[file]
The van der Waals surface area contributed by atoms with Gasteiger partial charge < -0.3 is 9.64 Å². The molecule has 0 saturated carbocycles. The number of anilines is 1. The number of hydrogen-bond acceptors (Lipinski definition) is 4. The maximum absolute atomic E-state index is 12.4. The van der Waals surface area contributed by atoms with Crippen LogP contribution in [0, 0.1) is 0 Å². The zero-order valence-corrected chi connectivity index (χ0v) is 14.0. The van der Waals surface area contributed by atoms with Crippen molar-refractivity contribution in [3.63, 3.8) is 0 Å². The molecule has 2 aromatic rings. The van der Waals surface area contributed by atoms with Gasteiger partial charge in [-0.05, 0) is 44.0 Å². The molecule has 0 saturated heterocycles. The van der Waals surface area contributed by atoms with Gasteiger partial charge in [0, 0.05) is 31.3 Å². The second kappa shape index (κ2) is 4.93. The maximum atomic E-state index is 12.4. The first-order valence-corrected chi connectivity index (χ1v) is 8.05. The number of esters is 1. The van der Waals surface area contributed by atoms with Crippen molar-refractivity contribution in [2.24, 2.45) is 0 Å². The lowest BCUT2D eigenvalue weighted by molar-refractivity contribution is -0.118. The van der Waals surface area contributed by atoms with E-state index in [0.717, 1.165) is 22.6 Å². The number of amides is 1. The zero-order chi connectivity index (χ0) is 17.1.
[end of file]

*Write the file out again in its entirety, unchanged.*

The van der Waals surface area contributed by atoms with Gasteiger partial charge < -0.3 is 9.64 Å². The molecule has 0 saturated carbocycles. The number of anilines is 1. The number of hydrogen-bond acceptors (Lipinski definition) is 4. The maximum absolute atomic E-state index is 12.4. The van der Waals surface area contributed by atoms with Crippen LogP contribution in [0, 0.1) is 0 Å². The zero-order valence-corrected chi connectivity index (χ0v) is 14.0. The van der Waals surface area contributed by atoms with Crippen molar-refractivity contribution in [3.63, 3.8) is 0 Å². The molecule has 2 aromatic rings. The van der Waals surface area contributed by atoms with Gasteiger partial charge in [-0.05, 0) is 44.0 Å². The molecule has 0 saturated heterocycles. The van der Waals surface area contributed by atoms with Gasteiger partial charge in [0, 0.05) is 31.3 Å². The second kappa shape index (κ2) is 4.93. The maximum atomic E-state index is 12.4. The first-order valence-corrected chi connectivity index (χ1v) is 8.05. The number of esters is 1. The van der Waals surface area contributed by atoms with Crippen molar-refractivity contribution in [2.24, 2.45) is 0 Å². The lowest BCUT2D eigenvalue weighted by molar-refractivity contribution is -0.118. The van der Waals surface area contributed by atoms with E-state index in [0.717, 1.165) is 22.6 Å². The number of amides is 1. The zero-order chi connectivity index (χ0) is 17.1.